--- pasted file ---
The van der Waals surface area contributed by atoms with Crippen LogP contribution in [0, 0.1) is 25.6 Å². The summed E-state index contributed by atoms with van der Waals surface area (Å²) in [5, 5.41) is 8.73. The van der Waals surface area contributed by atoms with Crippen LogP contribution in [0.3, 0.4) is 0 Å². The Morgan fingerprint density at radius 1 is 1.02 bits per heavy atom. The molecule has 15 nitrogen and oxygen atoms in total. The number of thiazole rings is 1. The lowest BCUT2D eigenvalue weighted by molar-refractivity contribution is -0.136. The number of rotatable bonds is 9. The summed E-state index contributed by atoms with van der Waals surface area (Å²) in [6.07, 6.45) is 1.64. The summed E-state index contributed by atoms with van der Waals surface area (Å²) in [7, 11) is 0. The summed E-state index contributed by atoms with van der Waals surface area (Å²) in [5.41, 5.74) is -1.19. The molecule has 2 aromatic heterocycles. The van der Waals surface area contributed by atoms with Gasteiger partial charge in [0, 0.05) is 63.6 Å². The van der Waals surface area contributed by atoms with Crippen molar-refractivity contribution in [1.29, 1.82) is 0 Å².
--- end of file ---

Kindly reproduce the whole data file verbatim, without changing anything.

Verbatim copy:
The van der Waals surface area contributed by atoms with Crippen LogP contribution in [0, 0.1) is 25.6 Å². The summed E-state index contributed by atoms with van der Waals surface area (Å²) in [5, 5.41) is 8.73. The van der Waals surface area contributed by atoms with Crippen LogP contribution in [0.3, 0.4) is 0 Å². The Morgan fingerprint density at radius 1 is 1.02 bits per heavy atom. The molecule has 15 nitrogen and oxygen atoms in total. The number of thiazole rings is 1. The lowest BCUT2D eigenvalue weighted by molar-refractivity contribution is -0.136. The number of rotatable bonds is 9. The summed E-state index contributed by atoms with van der Waals surface area (Å²) in [6.07, 6.45) is 1.64. The summed E-state index contributed by atoms with van der Waals surface area (Å²) in [7, 11) is 0. The summed E-state index contributed by atoms with van der Waals surface area (Å²) in [5.41, 5.74) is -1.19. The molecule has 2 aromatic heterocycles. The van der Waals surface area contributed by atoms with Gasteiger partial charge in [0, 0.05) is 63.6 Å². The van der Waals surface area contributed by atoms with Crippen molar-refractivity contribution in [1.29, 1.82) is 0 Å².